The Fair Labor Standards Act of 1938 (abbreviated as FLSA; also referred to as the Wages and Hours Bill) is a federal statute of the United States. It introduces the forty-hour work week, establishes a national minimum wage, specifies that overtime be paid at time and -a -half for hourly positions, defines the difference between a salaried-exempt and an hourly non-exempt employee (a.k.a. the duties test), and sets the standards for child labor laws. The FLSA applies to employees in both the private sector and federal, state, and local government. In late June 2015, the U.S. Department of Labor issued a Notice of Proposed Rulemaking seeking public comment on proposed changes to the Fair Labor Standards Act’s “white-collar” overtime exemption regulations. The proposed rule changes would more than double the minimum salary required for the FLSA’s white-collar exemptions (salaried exempt employees) from the current $455 to approximately $970 per week, with additional potential increases each year based on inflation.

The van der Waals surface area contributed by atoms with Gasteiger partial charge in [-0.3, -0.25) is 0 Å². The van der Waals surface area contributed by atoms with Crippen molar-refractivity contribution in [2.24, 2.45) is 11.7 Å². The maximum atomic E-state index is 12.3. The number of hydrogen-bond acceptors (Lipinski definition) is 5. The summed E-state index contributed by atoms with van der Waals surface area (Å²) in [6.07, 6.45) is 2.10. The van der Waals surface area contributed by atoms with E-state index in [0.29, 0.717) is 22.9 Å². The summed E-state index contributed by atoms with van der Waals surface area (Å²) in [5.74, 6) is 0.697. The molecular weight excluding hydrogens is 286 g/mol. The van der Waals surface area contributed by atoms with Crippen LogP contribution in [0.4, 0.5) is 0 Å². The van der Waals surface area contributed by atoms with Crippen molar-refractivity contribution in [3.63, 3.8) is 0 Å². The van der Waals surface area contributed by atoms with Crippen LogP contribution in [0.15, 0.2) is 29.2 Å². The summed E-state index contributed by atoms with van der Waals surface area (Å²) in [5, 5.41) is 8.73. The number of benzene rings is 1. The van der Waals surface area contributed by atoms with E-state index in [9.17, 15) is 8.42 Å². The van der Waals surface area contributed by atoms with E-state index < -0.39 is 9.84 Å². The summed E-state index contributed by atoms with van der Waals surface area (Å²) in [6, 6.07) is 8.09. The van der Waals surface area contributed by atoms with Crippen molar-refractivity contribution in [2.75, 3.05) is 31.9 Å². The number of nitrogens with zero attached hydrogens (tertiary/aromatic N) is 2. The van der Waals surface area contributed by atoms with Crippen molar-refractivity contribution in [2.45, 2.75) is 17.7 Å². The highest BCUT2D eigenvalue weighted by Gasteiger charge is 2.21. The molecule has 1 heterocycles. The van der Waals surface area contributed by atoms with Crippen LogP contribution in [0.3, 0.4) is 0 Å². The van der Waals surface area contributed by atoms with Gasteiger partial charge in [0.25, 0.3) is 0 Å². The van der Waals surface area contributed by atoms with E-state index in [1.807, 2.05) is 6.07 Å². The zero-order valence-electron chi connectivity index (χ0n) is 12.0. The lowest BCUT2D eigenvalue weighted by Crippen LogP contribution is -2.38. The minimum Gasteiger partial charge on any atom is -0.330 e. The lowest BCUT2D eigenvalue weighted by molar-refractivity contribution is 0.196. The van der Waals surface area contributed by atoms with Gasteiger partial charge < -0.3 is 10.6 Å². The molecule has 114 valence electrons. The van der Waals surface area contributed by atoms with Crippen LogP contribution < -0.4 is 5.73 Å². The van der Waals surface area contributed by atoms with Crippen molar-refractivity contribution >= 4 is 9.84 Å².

Also, while the DOL did not propose specific changes to the exemption’s duties tests, it invited public comment on the subject, hinting that changes to the duties tests likely would be forthcoming in the final regulations.
The period for public comment on the proposed rules closed in September and we anticipate final rules most likely in early 2016. Employers have begun reviewing their pay practices to being planning for the implementation of the final regulations, which will likely require conversion of many employees currently treated as overtime exempt to non-exempt status or significant changes to the employees’ pay to meet the anticipated increased minimum salary requirement. With all these changes in mind, our presenter will share and discuss the following in this seminar:
General background on the FLSA and how it applies to state wage and hour laws;
The proposed changes to the white-collar exemptions and changes to the duties tests
Steps you should take to review your pay practices
How to implement conversion of salaried/exempt employees to hourly/non-exempt employees
Risks and ramifications employers should be aware of should they choose not be in compliance.